(This article belongs to the Special Issue Waterborne Pathogens)
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Open AccessReview
Human Hemorrhagic Fever Causing Arenaviruses: Molecular Mechanisms Contributing to Virus Virulence and Disease Pathogenesis
Pathogens 2015, 4(2), 283-306; https://doi.org/10.3390/pathogens4020283 - 21 May 2015
Cited by 24 | Viewed by 3546
Abstract
Arenaviruses include multiple human pathogens ranging from the low-risk lymphocytic choriomeningitis virus (LCMV) to highly virulent hemorrhagic fever (HF) causing viruses such as Lassa (LASV), Junin (JUNV), Machupo (MACV), Lujo (LUJV), Sabia (SABV), Guanarito (GTOV), and Chapare (CHPV), for which there are limited [...] Read more.
Arenaviruses include multiple human pathogens ranging from the low-risk lymphocytic choriomeningitis virus (LCMV) to highly virulent hemorrhagic fever (HF) causing viruses such as Lassa (LASV), Junin (JUNV), Machupo (MACV), Lujo (LUJV), Sabia (SABV), Guanarito (GTOV), and Chapare (CHPV), for which there are limited preventative and therapeutic measures. Why some arenaviruses can cause virulent human infections while others cannot, even though they are isolated from the same rodent hosts, is an enigma. Recent studies have revealed several potential pathogenic mechanisms of arenaviruses, including factors that increase viral replication capacity and suppress host innate immunity, which leads to high viremia and generalized immune suppression as the hallmarks of severe and lethal arenaviral HF diseases. This review summarizes current knowledge of the roles of each of the four viral proteins and some known cellular factors in the pathogenesis of arenaviral HF as well as of some human primary cell-culture and animal models that lend themselves to studying arenavirus-induced HF disease pathogenesis. Knowledge gained from these studies can be applied towards the development of novel therapeutics and vaccines against these deadly human pathogens. Full article
(This article belongs to the Special Issue Viral Pathogenesis)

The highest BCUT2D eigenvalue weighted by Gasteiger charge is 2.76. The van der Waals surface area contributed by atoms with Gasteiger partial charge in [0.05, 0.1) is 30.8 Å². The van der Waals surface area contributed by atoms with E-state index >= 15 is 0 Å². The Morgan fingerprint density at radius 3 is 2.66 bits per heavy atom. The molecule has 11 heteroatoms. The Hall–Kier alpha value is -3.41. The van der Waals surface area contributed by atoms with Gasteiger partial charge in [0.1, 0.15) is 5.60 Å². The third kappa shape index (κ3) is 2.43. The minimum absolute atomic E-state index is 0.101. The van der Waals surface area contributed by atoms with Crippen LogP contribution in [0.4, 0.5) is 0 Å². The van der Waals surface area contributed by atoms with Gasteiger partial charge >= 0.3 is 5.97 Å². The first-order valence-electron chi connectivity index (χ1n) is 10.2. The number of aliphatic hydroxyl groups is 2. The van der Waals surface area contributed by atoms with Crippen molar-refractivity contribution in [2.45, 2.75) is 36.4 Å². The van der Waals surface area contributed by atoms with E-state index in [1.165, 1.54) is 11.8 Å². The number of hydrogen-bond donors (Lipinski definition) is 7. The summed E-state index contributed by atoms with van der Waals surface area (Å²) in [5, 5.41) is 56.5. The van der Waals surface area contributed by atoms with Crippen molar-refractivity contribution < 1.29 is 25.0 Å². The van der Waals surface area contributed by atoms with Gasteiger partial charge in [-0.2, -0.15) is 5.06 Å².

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Open AccessArticle
Impact of Environmental Factors on Legionella Populations in Drinking Water
Pathogens 2015, 4(2), 269-282; https://doi.org/10.3390/pathogens4020269 - 19 May 2015
Cited by 7 | Viewed by 2904
Abstract
To examine the impact of environmental factors on Legionella in drinking water distribution systems, the growth and survival of Legionella under various conditions was studied. When incubated in tap water at 4 °C, 25 °C, and 32 °C, L. pneumophila survival trends varied [...] Read more.
To examine the impact of environmental factors on Legionella in drinking water distribution systems, the growth and survival of Legionella under various conditions was studied. When incubated in tap water at 4 °C, 25 °C, and 32 °C, L. pneumophila survival trends varied amongst the temperatures, with the stable populations maintained for months at 25 °C and 32 °C demonstrating that survival is possible at these temperatures for extended periods in oligotrophic conditions. After inoculating coupons of PVC, copper, brass, and cast iron, L. pneumophila colonized biofilms formed on each within days to a similar extent, with the exception of cast iron, which contained 1-log less Legionella after 90 days. L. pneumophila spiked in a model drinking water distribution system colonized the system within days. Chlorination of the system had a greater effect on biofilm-associated Legionella concentrations, with populations returning to pre-chlorination levels within six weeks. Biofilms sampled from drinking water meters collected from two areas within central Arizona were analyzed via PCR for the presence of Legionella. Occurrence in only one area indicates that environmental differences in water distribution systems may have an impact on the survival of Legionella. These results document the impact of different environmental conditions on the survival of Legionella in water. Full article
(This article belongs to the Special Issue Waterborne Pathogens)